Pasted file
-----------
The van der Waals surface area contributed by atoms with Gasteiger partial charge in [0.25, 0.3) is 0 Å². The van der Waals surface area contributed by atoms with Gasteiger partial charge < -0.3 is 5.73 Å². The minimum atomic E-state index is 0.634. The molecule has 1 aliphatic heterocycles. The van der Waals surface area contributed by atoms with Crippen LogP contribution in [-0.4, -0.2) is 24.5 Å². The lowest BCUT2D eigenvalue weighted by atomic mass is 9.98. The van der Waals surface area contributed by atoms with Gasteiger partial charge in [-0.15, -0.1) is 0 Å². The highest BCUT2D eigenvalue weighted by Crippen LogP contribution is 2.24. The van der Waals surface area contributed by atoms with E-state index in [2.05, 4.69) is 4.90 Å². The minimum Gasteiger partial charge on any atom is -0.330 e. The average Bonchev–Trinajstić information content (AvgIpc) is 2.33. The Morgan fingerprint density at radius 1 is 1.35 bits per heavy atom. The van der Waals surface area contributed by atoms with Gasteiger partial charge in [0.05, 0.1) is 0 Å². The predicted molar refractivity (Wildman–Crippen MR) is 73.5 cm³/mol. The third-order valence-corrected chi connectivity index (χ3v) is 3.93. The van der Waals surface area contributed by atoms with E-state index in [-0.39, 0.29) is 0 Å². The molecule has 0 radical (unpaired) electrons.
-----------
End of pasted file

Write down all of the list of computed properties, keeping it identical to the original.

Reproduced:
The van der Waals surface area contributed by atoms with Gasteiger partial charge in [0.25, 0.3) is 0 Å². The van der Waals surface area contributed by atoms with Gasteiger partial charge < -0.3 is 5.73 Å². The minimum atomic E-state index is 0.634. The molecule has 1 aliphatic heterocycles. The van der Waals surface area contributed by atoms with Crippen LogP contribution in [-0.4, -0.2) is 24.5 Å². The lowest BCUT2D eigenvalue weighted by atomic mass is 9.98. The van der Waals surface area contributed by atoms with Gasteiger partial charge in [-0.15, -0.1) is 0 Å². The highest BCUT2D eigenvalue weighted by Crippen LogP contribution is 2.24. The van der Waals surface area contributed by atoms with E-state index in [2.05, 4.69) is 4.90 Å². The minimum Gasteiger partial charge on any atom is -0.330 e. The average Bonchev–Trinajstić information content (AvgIpc) is 2.33. The Morgan fingerprint density at radius 1 is 1.35 bits per heavy atom. The van der Waals surface area contributed by atoms with Gasteiger partial charge in [0.05, 0.1) is 0 Å². The predicted molar refractivity (Wildman–Crippen MR) is 73.5 cm³/mol. The third-order valence-corrected chi connectivity index (χ3v) is 3.93. The van der Waals surface area contributed by atoms with E-state index in [-0.39, 0.29) is 0 Å². The molecule has 0 radical (unpaired) electrons.